This artist is a daughter of the famous Betty Manygoats, one of the first, prominent Navajo potters.
Elizabeth learned from watching her mother, and this wedding vase is very much in the maternal style. This wedding vase is typical of Elizabeth’s early work, when she made pots very like her mother’s. Now, she uses bright colors and likes figural pieces.
Unlike some other Navajo potters, who have transformed the traditional into sleek contemporary pieces, Elizabeth has kept to the original, folk-arty look.
Located in remote, north-central Arizona, one of the only places on the Navajo reservation with natural water, Navajo potters have always used melted pinon pitch to seal their work. That accounts for the dark “fire clouds” that are typically seen on Navajo pots – even the contemporary ones.
Horned toads are sacred to the Navajo, based on their creation stories. Placing them on a wedding vase was not approved by traditional Navajo, but Betty, who pioneered the style, didn’t care. Horned toads convey very good luck – especially in such numbers – so are appropriate to a wedding vase.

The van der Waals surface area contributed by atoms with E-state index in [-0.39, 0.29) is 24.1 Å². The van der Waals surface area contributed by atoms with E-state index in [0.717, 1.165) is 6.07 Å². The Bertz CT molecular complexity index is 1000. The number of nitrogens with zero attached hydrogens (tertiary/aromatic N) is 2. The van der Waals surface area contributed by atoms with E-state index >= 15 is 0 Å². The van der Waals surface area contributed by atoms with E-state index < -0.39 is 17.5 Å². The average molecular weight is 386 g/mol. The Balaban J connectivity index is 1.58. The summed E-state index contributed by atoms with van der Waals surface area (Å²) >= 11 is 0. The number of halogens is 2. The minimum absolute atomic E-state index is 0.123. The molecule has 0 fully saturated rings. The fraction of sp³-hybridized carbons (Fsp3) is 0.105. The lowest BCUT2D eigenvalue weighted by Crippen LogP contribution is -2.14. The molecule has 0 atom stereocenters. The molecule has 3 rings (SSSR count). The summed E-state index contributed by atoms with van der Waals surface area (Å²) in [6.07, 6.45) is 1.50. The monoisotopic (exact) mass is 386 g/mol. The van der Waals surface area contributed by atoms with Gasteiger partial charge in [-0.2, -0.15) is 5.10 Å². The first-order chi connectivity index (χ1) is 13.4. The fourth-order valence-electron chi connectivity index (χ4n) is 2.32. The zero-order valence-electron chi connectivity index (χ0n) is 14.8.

Entirely handmade of local clay, coiled and smoothed, and fired in the ground, the piece was coated with pinon pitch, which also gives it that glossy finish.
This is a characteristic, traditional Navajo pot, with all those applied horned toads to ensure a happy marriage. The somewhat funky look is part of the charm.
DO NOT put water in this! (Unless you want to end up with a baggie of mud, as one of our customers did.) Daubing with melted pinon pitch doesn’t really keep the clay safe; only if you can easily replace the pots, regularly.